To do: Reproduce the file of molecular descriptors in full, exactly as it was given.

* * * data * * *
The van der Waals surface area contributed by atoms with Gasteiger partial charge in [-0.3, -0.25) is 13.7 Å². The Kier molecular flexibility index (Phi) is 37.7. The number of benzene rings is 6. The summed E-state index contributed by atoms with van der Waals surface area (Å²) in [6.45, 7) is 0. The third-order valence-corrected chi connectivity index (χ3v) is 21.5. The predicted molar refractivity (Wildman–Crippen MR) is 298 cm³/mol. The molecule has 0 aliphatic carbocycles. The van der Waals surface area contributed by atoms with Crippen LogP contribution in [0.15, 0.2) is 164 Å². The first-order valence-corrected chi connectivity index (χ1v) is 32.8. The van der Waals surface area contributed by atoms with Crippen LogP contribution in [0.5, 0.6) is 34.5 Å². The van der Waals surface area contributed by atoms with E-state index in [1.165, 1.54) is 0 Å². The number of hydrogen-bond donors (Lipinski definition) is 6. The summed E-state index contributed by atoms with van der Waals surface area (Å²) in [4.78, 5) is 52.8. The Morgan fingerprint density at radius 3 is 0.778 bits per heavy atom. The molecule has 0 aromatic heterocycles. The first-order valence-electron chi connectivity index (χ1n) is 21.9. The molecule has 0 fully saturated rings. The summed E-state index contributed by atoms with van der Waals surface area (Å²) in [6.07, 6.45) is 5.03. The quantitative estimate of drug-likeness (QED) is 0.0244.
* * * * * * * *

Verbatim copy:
The van der Waals surface area contributed by atoms with Gasteiger partial charge in [-0.3, -0.25) is 13.7 Å². The Kier molecular flexibility index (Phi) is 37.7. The number of benzene rings is 6. The summed E-state index contributed by atoms with van der Waals surface area (Å²) in [6.45, 7) is 0. The third-order valence-corrected chi connectivity index (χ3v) is 21.5. The predicted molar refractivity (Wildman–Crippen MR) is 298 cm³/mol. The molecule has 0 aliphatic carbocycles. The van der Waals surface area contributed by atoms with Crippen LogP contribution in [0.15, 0.2) is 164 Å². The first-order valence-corrected chi connectivity index (χ1v) is 32.8. The van der Waals surface area contributed by atoms with Crippen LogP contribution in [0.5, 0.6) is 34.5 Å². The van der Waals surface area contributed by atoms with E-state index in [1.165, 1.54) is 0 Å². The number of hydrogen-bond donors (Lipinski definition) is 6. The summed E-state index contributed by atoms with van der Waals surface area (Å²) in [4.78, 5) is 52.8. The Morgan fingerprint density at radius 3 is 0.778 bits per heavy atom. The molecule has 0 aromatic heterocycles. The first-order valence-electron chi connectivity index (χ1n) is 21.9. The molecule has 0 fully saturated rings. The summed E-state index contributed by atoms with van der Waals surface area (Å²) in [6.07, 6.45) is 5.03. The quantitative estimate of drug-likeness (QED) is 0.0244.